By Myra Lee Adams Goff
Have you ever eaten white paste? If you have, you probably went to school in the ‘30s and ‘40s. I never ate paste myself because I was told it was made out of horses’ hooves, and that did it! No paste for me, but I did chew on pencils and an occasional crayon. When there were real fountain pens that you had to fill up with ink, some kids actually imbibed in blue ink. You could tell by the remnants of ink at the corner of their mouths. What a diet. Why this strange menu, I wonder. Paste, pencils, and ink for a drink.
Lamar Elementary School (and I suppose Carl Schurz Elementary) had its first school cafeteria in the early ‘40s. Government surplus made up a lot of the menu, like peanut butter and bananas. My first and last peanut butter and banana sandwich was eaten there. Maybe this is why children munched on school supplies.
In the ‘60s when I was teaching at Carl Schurz, peanut butter was again a surplus commodity. There were barrels and barrels of it. All this peanut butter had to be dealt with. My favorite was a single slice of tomato with two ice cream scoops of pb on top. If we had gotten a doggie bag we could have made two sandwiches for supper. Another day we had a pb cookie that was four inches across. The cooks did a good job at both of these schools adjusting to all those surplus commodities.
In the 1840s the settlers would have given anything for any kind of surplus, especially for school children. Once upon a time local historical hero Hermann Seele was contracted with the Adelsverein to teach school to the children of immigrants who came to New Braunfels. Right below the area that later came to be called Sophienburg Hill (where our museum is located) there was in 1845 a huge elm forest. A spot was chosen in that forest to conduct the first school on August 11, 1845. Fifteen children showed up to be taught reading, writing, and arithmetic in German and in English. Come to think of it, Seele was way ahead of his time with his “open classroom, no walls concept”. That approach to education was tried in the 1960’s but didn’t last long.
When Seele came from Germany he brought along a teaching device called an orrery (planetarium). It had only eight planets because Pluto wasn’t discovered until 1930. Now Pluto has been thrown out as a planet. Science books everywhere are out of date and Seele’s orrery is the latest in planetariums, even though it’s over 160 years old. The Sophienburg Museum has a nice exhibit dealing with education in New Braunfels. It features Seele and his orrery. There is also a video about NB education made by students of Heidi O’Keefe, German teacher at Canyon High School.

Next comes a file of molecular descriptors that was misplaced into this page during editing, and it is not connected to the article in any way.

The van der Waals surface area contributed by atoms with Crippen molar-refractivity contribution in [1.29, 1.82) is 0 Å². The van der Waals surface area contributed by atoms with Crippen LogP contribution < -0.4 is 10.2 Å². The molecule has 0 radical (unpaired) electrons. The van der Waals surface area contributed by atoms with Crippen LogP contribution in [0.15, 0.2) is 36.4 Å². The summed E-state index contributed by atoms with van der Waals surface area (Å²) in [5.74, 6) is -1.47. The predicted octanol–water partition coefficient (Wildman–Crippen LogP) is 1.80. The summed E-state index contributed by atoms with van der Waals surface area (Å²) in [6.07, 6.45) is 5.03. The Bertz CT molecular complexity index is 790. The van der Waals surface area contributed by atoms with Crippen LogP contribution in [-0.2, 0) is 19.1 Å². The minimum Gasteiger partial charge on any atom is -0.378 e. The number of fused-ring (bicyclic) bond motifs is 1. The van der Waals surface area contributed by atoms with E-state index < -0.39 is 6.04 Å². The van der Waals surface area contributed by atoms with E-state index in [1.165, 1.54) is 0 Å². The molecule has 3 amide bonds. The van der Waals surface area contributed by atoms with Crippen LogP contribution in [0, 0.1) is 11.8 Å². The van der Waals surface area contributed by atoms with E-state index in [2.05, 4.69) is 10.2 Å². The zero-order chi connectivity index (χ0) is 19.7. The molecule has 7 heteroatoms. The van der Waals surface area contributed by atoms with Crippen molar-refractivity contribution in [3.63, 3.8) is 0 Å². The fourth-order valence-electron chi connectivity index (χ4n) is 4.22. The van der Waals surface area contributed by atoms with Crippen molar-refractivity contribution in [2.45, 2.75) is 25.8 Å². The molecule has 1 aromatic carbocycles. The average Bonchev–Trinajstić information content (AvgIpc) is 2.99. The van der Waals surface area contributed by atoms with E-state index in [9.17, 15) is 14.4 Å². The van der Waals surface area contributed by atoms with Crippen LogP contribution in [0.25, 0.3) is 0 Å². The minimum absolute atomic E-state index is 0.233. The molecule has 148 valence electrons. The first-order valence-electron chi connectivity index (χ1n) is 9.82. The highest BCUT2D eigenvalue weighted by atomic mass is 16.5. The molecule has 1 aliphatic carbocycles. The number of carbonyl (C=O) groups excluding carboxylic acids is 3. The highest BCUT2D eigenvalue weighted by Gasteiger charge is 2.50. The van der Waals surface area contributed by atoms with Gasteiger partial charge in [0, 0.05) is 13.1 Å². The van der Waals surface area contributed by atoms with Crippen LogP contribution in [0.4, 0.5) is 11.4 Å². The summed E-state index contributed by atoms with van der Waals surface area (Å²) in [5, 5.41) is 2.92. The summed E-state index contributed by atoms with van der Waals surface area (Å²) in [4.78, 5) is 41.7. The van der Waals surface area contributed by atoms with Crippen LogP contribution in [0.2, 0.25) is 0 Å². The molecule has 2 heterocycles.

Just 13 years after that first school under the trees, the Texas Legislature chartered the New Braunfels Academy and granted it the right to levy taxes. Thus NB became the first tax-supported school in the state of Texas.
What happened to those elm trees? One by one they fell as homes and roads were built until there was only one large tree left in the middle of the street at the bottom of the Sophienburg hill. Once I ran into it head-on skating down that hill. Alas, the tree succumbed to asphalt and it looked so pitiful that it was removed, but there is a plaque in the middle of the street that marks the spot. There is also a huge hunk of the trunk in the museum. This lone tree was by itself for such a long time that everyone assumed that it was the tree under which Seele taught. No research marks a specific tree, only that he taught “under the elms”.
The Warnecke pictures of last column brought some interesting response. Myrtle Nowotny said that her brother, Louis “Sonny” Meyer was right there near the front. Kenneth Brietzke said that his brothers Carlon and Raymond were both there, as was Walter “Boobie” Hartmann and Louie Jonas. Kenneth called his older brother Carlon who lives in Chicago and he gave some interesting facts about the day that the Life photographer showed up. He said that the guy just rounded up everyone that he could and they hauled tubes down from the bathhouse for the “train”. Last week two Life magazines surfaced at the Sophienburg and revealed that the picture was actually a feature cover for an inside story, and not the outside cover.